Shangri-La hotel hires pest control to get rid of stray cats in nearby park, animal rights advocates fight to find them

Photo from Cats of BGC Facebook page.
Photo from Cats of BGC Facebook page.

Cats are usually seen as pets and not pests but Shangri-La at The Fort hotel is currently under fire for getting rid of stray cats in a nearby park, an issue that went viral over the weekend.

A post by Facebook user Marcelle John  Marcelino posted on Friday says that the hotel hired pest control service PestBusters to remove cats from High Street park, which is beside the hotel. The area used to be the home of many stray cats but those who frequent the place have noticed that they are now all gone.

“This was once a place of beauty teaming with life, warmth, and the welcome allure of our community cats, bringing new energy and keeping the rat population at bay,” Marcelino quoted a source identified as “Lucy M.”

Sharing this forwarded message to me about Shangri-La at the Fort, Manila's action towards the cats at the adjacent High…

Posted by Marcelle John Marcelino on Friday, February 16, 2018

According to the post, guards manning the park noticed PetBusters employees taking the cats several times and took with them the milk bottles, feeding bowls, food, and vitamins volunteers brought for the animals.

Rach Bonifacio, an animal rights advocate and animal lover, noticed the decrease in cats last week.

I only saw two cats in my 5-hour stay on High Street. I wondered where the others were hiding, but it didn’t occur to me that someone might have wanted them gone since they’ve been there for as long as I can remember,” she told Coconuts Manila. 

She had mixed feeling when she first heard about Shangri-la’s involvement and now wonders why they wanted to get rid of the cats in the first place.

Were the cats going into their sewerage system? Their kitchen? Attacking their customers, which is highly unlikely? Were they stealing food?”

While they are stray cats, they are well taken cared of by volunteers including those behind the Cats of BGC Facebook page, which aims to manage and minimize the stray cat population in the area. They work towards neutering and vaccinating the cats and finding suitable people to adopt them.

According to the non-government organization Compassion and Responsibility for Animals (CARA), they started investigating the issue in November, after people noticed that the cats have started to lessen, but they only found out about Shangri-La and PestBuster’s involvement last week.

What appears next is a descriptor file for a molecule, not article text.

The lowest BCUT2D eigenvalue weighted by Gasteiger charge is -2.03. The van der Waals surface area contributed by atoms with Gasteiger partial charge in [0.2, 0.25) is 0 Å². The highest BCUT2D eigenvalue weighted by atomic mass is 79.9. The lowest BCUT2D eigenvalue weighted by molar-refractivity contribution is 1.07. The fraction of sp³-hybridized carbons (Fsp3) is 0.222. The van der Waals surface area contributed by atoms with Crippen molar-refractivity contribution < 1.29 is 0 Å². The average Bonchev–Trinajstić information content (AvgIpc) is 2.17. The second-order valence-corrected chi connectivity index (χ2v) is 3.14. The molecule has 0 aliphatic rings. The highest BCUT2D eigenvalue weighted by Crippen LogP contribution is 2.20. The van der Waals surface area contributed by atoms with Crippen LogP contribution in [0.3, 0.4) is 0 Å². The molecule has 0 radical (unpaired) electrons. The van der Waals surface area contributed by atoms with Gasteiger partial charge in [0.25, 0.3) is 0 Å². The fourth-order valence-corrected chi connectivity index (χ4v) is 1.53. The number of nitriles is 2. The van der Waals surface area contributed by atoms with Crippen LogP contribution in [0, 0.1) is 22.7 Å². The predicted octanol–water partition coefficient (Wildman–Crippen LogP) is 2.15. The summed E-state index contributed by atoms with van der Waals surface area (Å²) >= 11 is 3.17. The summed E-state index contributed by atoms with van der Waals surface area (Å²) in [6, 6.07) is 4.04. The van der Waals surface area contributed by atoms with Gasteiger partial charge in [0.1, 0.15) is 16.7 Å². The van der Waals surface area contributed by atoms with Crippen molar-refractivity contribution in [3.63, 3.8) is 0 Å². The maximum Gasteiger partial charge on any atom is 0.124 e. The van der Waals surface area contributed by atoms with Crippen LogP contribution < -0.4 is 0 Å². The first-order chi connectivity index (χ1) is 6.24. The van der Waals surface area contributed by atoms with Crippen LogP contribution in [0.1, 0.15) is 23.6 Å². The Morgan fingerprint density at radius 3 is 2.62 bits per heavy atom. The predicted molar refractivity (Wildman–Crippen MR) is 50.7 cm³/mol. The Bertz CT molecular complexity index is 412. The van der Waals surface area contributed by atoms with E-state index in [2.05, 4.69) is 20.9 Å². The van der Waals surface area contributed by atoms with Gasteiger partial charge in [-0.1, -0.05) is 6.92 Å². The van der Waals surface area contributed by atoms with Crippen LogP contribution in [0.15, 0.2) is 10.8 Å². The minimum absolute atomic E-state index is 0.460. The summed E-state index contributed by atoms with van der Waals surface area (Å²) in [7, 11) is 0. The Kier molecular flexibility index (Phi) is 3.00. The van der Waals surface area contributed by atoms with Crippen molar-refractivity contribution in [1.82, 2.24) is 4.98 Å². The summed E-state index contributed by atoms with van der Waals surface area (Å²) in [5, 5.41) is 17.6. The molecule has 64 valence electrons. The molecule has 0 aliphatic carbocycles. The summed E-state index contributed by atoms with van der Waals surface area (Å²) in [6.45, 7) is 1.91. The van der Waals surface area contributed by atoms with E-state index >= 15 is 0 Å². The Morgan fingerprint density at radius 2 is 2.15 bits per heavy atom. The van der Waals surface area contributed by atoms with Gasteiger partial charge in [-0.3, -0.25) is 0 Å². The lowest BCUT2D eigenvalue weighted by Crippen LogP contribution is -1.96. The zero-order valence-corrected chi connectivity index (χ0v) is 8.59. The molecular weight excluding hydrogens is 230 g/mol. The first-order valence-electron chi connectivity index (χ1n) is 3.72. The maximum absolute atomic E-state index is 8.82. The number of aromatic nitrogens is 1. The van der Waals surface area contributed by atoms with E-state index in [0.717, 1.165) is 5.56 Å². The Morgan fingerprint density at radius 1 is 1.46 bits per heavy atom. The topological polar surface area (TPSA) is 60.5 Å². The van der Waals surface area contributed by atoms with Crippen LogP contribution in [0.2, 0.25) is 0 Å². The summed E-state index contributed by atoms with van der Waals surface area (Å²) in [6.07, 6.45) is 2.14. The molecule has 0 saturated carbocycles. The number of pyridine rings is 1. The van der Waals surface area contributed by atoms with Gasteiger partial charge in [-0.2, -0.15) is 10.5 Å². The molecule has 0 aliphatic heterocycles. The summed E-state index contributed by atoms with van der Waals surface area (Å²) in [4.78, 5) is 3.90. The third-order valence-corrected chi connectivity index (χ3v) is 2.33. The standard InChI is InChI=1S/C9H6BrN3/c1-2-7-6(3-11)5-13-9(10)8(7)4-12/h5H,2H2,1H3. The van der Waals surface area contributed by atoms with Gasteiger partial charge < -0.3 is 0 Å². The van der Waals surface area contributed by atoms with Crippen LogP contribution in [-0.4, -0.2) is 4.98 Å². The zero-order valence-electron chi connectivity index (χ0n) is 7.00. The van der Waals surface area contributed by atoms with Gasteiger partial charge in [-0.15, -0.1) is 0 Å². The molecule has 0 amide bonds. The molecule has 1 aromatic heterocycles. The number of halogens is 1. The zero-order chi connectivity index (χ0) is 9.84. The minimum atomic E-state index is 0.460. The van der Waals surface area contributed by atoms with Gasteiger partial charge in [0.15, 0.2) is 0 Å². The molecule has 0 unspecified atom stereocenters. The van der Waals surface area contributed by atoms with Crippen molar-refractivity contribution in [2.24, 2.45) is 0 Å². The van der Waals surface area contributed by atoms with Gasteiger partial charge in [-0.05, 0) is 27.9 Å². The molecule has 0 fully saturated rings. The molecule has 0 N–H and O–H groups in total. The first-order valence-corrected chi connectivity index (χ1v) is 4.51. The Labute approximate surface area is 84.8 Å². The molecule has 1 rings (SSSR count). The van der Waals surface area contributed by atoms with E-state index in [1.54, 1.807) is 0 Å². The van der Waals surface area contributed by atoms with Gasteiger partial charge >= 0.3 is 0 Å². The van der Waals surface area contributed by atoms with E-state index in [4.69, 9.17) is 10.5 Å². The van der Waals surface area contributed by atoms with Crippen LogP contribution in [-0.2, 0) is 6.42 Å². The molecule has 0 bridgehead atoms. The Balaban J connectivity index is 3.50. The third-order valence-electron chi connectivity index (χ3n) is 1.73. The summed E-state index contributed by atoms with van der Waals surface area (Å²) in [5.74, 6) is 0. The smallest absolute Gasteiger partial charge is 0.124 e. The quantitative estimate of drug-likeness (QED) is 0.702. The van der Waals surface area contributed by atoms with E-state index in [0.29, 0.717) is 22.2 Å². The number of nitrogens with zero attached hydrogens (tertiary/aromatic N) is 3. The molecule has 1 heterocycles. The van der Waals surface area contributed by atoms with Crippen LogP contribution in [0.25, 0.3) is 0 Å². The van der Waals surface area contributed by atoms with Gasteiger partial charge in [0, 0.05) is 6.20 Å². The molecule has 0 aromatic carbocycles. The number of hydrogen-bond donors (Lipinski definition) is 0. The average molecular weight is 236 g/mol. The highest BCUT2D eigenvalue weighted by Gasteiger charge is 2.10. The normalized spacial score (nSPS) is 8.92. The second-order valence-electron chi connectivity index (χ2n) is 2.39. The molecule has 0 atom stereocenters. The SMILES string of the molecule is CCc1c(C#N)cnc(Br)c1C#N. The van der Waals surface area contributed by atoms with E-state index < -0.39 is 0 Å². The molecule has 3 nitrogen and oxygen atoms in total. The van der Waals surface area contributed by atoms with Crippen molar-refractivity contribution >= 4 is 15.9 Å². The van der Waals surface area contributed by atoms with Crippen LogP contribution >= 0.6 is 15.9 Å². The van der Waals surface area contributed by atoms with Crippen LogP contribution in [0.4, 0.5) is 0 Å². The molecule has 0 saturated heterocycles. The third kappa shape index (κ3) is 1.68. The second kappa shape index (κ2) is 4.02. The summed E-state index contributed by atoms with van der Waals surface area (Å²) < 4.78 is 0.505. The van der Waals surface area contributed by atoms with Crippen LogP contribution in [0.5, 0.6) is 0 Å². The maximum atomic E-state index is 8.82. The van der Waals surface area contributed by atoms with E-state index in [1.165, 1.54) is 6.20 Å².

Updated Announcement as of February 18, 11:00am:To all the concerned citizens and animal lovers who have been very…

Posted by CARA Welfare Philippines on Sunday, February 18, 2018

CARA met with the hotel’s general manager last week and were told that some cats were adopted by hotel employees, while others were relocated to other parts of Taguig City. However, a few days later, CARA found that the cats were also brought to other cities in Metro Manila.

In a Facebook post this morning, CARA said that they visited the said sites two times yesterday but none of the cats from BGC were found. The organization also has not received any proof that the cats were really adopted.

In a statement posted on Facebook yesterday, Shangri-La said that no cats were killed or harmed during the “relocation.” It also said that that they are working closely with CARA to manage the cats and find adoption avenues.

“This incident has been a learning experience for all of us, to closely collaborate with experts in our community in order to provide a safe and happy environment for animals and humans alike.”

Posted by Shangri-La at the Fort, Manila on Sunday, February 18, 2018

CARA verified the hotel’s cooperation in their Facebook post this morning.

But Bonifacio thinks the hotel should take more responsibility for their actions.

“I think there should be a case filed against Shangri-la for animal cruelty, or at the very least, should be penalized for what they have done,” she said.

“…all employees should be required at least 8 hours a month of animal shelter work in PAWS (The Philippine Animal Welfare Society)/CARA for the rest of their employment so they see the repercussions of what they did. [This] may be a good way to open their eyes to the needs of street animals, too.”

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